The analysis of dynamic systems such as chemical reactions has generally been relegated to “macro” analysis methods. Infrared imaging techniques can provide chemical and spatial information about a sample on a microscale and as the speed of imaging methods improves it is only natural to apply imaging to the analysis of samples that are changing chemically within a defined time scale. This “dynamic imaging” method could be used to probe many different kinds of samples on a defined time scale, providing insights to the kinetics of chemical reactions on a microscopic basis. This paper investigates the use of imaging to study the reaction process involved in the curing of a cyanoacrylate adhesive.
The use of “time-resolved” or “dynamic imaging” methods for various samples has been described previously in various texts (1–7). To our knowledge, however, there has not been a comparison of the reaction rates for a macro observation of a chemical kinetics reaction to the same reaction observed on the micro scale. It was of interest to us to review the chemical kinetics observed for the curing of a cyanoacrylate adhesive compound in both the macroscale and microscale (Figure 1) to see if the reaction rates would compare for both observation methods.
Figure 1 outlines the polymerization reaction of the cyanoacrylate adhesive as it cures. The reaction is initialized by an absorption of an OH group from atmospheric water by the adhesive and the polymerization reaction proceeds continuously until the unpolymerized ethylcyanoacrylate molecules are depleted. The analysis of the polymerization reaction was determined by utilizing Fourier transform infrared (FT-IR) spectroscopy in a time-resolved mode. The spectra were collected as individual macro- or microspectra of the adhesive in a time-based sequence. By collecting several sets of spectra of the adhesive until the completion of the curing reaction, which can take as long as 1300–1800 s, the degree of polymerization was observed in the infrared spectra as the reaction progressed.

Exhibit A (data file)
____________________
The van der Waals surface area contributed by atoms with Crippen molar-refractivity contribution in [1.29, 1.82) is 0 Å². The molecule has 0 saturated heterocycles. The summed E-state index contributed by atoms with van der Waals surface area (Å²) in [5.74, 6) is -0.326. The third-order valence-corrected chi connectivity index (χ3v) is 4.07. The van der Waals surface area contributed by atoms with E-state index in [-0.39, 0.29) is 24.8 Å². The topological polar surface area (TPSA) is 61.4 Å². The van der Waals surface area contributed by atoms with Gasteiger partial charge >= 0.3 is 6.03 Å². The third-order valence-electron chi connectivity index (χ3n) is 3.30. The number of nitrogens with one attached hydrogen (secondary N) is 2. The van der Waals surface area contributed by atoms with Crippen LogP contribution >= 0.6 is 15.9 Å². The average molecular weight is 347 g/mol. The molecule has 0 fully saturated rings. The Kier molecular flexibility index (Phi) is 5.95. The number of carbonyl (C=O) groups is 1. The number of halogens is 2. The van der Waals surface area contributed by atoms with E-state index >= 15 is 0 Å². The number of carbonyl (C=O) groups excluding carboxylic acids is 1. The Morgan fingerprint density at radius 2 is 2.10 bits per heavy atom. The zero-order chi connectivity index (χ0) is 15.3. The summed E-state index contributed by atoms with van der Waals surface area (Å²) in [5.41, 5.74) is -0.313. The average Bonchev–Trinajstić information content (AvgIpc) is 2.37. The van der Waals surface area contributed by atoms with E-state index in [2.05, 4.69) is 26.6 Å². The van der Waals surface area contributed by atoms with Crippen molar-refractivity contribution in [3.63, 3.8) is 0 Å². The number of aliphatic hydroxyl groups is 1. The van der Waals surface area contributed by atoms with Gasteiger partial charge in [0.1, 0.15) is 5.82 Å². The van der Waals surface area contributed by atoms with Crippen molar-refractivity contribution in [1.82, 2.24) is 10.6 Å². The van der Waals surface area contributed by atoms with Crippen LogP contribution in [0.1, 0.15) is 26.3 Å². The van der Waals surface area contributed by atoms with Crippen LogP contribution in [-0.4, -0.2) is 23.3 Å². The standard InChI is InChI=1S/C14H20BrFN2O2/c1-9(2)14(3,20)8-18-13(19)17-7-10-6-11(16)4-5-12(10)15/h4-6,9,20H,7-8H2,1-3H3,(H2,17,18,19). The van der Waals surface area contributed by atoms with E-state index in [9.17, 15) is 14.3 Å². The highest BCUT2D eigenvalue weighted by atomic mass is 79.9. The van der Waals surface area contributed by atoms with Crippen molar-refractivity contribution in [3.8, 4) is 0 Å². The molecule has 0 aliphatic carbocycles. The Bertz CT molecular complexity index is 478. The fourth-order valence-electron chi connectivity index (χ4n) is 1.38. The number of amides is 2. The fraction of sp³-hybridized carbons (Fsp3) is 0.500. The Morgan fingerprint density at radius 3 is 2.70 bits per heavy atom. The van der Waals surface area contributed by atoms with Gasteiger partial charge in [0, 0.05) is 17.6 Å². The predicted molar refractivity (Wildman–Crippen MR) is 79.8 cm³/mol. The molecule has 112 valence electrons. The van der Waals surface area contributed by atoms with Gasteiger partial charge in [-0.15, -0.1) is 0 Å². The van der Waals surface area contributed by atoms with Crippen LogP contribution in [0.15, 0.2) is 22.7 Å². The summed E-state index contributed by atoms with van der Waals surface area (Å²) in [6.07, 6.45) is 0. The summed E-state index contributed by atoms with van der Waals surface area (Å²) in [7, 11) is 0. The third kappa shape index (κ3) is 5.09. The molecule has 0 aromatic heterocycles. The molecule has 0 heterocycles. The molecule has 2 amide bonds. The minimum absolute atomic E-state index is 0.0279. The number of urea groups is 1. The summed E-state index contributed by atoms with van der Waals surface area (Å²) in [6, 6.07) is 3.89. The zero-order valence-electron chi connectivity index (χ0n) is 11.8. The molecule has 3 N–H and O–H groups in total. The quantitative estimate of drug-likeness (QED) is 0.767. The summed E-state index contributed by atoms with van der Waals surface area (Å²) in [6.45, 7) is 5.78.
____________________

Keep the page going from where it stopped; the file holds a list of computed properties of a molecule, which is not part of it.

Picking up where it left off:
For the macro experiment, the cyanoacrylate adhesive was spread on a 10 × 10 mm KBr window and another window was placed on top of the adhesive to obtain a uniform layer of the adhesive. Infrared sample spectra were collected using a Jasco FT-IR-6300 instrument at 8 cm-1 resolution, utilizing four sample scans per spectrum ratioed against a 256-scan background spectrum. A time resolution of 4 s between sample scans was used to obtain spectra for approximately 1800 s (30 min).
For the microscopy experiments, the adhesive was prepared in the same manner, but discrete microscope spectra were collected of the adhesive in a “lattice mapping” mode. For the mapping experiments, mid-infrared spectra were collected using a Jasco IRT-7000 FT-IR microscope system equipped with a 16 × 1 linear-array MCT detector. Mapping spectra of four co-added sample scans of 8 cm-1 resolution ratioed vs. 256 background scans were obtained for the adhesive sample as it cured. Mapping data were collected from a 16 × 16 point matrix of 187.5 × 187.5 μm, with an effective spatial resolution of 12.5 μm per sample spectrum. A time resolution of 20 s per sample mapping was utilized for observations of the mapping area during a total observation time of approximately 1400 s.